The United Kingdom’s Treasury Department has announced it is drafting private stablecoin regulation while it continues central bank digital currency (CBDC) research alongside the Bank of England.
The UK Treasury has announced plans to regulate privately-issued digital currencies as well as continuing research into whether CBDC’s present a viable alternative to cash.
In the announcement on Nov.9, the Treasury’s Chancellor Rishi Sunak highlighted the incoming stablecoin regulatory proposals while discussing the new chapter in the United Kingdom’s financial services industry.
Rishi Sunak, Chancellor of the Exchequer, said:
“We are starting a new chapter in the history of financial services and renewing the UK’s position as the world’s pre-eminent financial centre […] New technologies such as stablecoins – privately-issued digital currencies – could transform the way people store and exchange their money, making payments cheaper and faster.”
Chancellor Sunak wants the UK’s financial industry to lead the global conversation and believes the Treasury’s “plans will ensure the UK moves forward as an open, attractive and well-regulated market.”
The draft offers little in terms of a concrete regulatory framework but mentions that the incoming draft guidelines will obligate stablecoins issuers to comply with the minimum standards placed open traditional payment entities in the country.
The announcement also reveals that both the Bank of England (BoE) and Her Majesty’s Treasury are currently researching a CBDC. Per the announcement:
“As the UK takes a leading role in the global conversation on Central Bank Digital Currencies, the Chancellor welcomed work by HM Treasury and the Bank of England to consider whether and how central banks can issue their own digital currencies as a complement to cash.”
Central Bank Digital Currency Race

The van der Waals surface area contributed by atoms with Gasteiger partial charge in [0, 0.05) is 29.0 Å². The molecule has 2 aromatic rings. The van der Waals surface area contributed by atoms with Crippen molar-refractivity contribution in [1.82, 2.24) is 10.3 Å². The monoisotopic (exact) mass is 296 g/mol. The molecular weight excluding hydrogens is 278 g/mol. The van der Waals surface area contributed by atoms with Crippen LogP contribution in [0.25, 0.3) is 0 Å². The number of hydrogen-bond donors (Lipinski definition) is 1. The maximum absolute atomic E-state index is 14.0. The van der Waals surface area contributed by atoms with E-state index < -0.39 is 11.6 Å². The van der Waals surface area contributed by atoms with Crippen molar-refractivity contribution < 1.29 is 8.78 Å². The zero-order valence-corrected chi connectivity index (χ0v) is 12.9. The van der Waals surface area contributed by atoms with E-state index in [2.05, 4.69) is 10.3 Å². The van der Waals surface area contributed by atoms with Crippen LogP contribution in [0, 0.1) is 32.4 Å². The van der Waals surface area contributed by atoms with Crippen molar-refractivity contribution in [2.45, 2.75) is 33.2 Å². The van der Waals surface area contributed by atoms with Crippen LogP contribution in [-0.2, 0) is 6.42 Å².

Central banks around the world are competing to be the first to release their central bank digital currencies (CBDC) as the world economy is being reshaped by the challenges of the COVID-19 pandemic.
CBDC’s represent the digital form of a nation’s fiat money (currency backed by trust or faith in the regulating government). As such, it is controlled directly by the country’s central bank and is backed by national credit and government power.
Despite being influenced by decentralized cryptocurrencies like Bitcoin, CBDC is more of a reaction to than an embrace of cryptocurrency, which central banks see more as a threat to be managed.
With the immense popularity of Bitcoin and the announcement of the launch of Facebook’s Libra last year, governments are beginning to realize the importance of protecting against these threats to the existing banking and finance industry.
The European Union and its central bank have made consistent calls for the development of clear regulatory guidelines to foster private stablecoin developments—but concerns around the sovereignty of money still remain as well as protection for consumers.
Treasury Chancellor Rishi Sunak announced in a tweet earlier today:
“We’ll publish a consultation to ensure new privately-issued currencies, stablecoins, meet the high standards we expect of other payment methods […] And the Bank of England & Treasury are considering if central banks can issue their own digital currencies, as a complement to cash.”
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